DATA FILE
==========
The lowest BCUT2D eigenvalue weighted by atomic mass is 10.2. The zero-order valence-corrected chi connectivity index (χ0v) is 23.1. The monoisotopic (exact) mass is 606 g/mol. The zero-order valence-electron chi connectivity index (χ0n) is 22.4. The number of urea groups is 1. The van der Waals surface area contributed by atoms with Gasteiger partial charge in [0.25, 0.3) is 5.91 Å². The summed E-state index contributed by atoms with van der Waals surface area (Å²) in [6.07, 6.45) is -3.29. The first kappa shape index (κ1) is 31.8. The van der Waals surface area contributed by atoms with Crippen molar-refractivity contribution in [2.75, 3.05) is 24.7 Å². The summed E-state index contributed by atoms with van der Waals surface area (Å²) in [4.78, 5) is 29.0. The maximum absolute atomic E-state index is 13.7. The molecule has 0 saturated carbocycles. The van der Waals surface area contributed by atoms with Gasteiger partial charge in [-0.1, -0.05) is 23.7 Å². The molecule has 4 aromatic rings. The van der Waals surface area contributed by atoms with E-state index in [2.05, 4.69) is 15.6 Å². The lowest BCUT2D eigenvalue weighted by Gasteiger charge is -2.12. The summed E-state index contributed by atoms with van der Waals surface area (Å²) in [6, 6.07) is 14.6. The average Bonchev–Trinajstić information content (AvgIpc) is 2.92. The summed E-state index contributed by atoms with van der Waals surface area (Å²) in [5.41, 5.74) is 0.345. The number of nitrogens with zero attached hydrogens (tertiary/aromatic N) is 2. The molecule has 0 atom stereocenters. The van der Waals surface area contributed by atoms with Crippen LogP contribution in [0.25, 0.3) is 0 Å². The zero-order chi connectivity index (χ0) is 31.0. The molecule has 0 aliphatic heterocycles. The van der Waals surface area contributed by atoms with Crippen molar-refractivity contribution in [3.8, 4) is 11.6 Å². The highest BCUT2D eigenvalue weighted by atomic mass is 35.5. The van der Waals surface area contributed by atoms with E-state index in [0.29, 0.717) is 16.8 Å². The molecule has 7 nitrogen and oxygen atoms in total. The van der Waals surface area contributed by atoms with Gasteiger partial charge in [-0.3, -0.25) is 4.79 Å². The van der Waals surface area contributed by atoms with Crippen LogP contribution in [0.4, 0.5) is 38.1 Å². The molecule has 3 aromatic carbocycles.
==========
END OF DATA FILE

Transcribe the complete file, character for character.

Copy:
The lowest BCUT2D eigenvalue weighted by atomic mass is 10.2. The zero-order valence-corrected chi connectivity index (χ0v) is 23.1. The monoisotopic (exact) mass is 606 g/mol. The zero-order valence-electron chi connectivity index (χ0n) is 22.4. The number of urea groups is 1. The van der Waals surface area contributed by atoms with Gasteiger partial charge in [0.25, 0.3) is 5.91 Å². The summed E-state index contributed by atoms with van der Waals surface area (Å²) in [6.07, 6.45) is -3.29. The first kappa shape index (κ1) is 31.8. The van der Waals surface area contributed by atoms with Crippen molar-refractivity contribution in [2.75, 3.05) is 24.7 Å². The summed E-state index contributed by atoms with van der Waals surface area (Å²) in [4.78, 5) is 29.0. The maximum absolute atomic E-state index is 13.7. The molecule has 0 saturated carbocycles. The van der Waals surface area contributed by atoms with Gasteiger partial charge in [-0.1, -0.05) is 23.7 Å². The molecule has 4 aromatic rings. The van der Waals surface area contributed by atoms with E-state index in [2.05, 4.69) is 15.6 Å². The lowest BCUT2D eigenvalue weighted by Gasteiger charge is -2.12. The summed E-state index contributed by atoms with van der Waals surface area (Å²) in [6, 6.07) is 14.6. The average Bonchev–Trinajstić information content (AvgIpc) is 2.92. The summed E-state index contributed by atoms with van der Waals surface area (Å²) in [5.41, 5.74) is 0.345. The number of nitrogens with zero attached hydrogens (tertiary/aromatic N) is 2. The molecule has 0 atom stereocenters. The van der Waals surface area contributed by atoms with Crippen LogP contribution in [0.25, 0.3) is 0 Å². The zero-order chi connectivity index (χ0) is 31.0. The molecule has 0 aliphatic heterocycles. The van der Waals surface area contributed by atoms with Crippen molar-refractivity contribution in [3.8, 4) is 11.6 Å². The highest BCUT2D eigenvalue weighted by atomic mass is 35.5. The van der Waals surface area contributed by atoms with E-state index in [0.29, 0.717) is 16.8 Å². The molecule has 7 nitrogen and oxygen atoms in total. The van der Waals surface area contributed by atoms with Gasteiger partial charge in [-0.3, -0.25) is 4.79 Å². The van der Waals surface area contributed by atoms with Crippen LogP contribution in [0.4, 0.5) is 38.1 Å². The molecule has 3 aromatic carbocycles.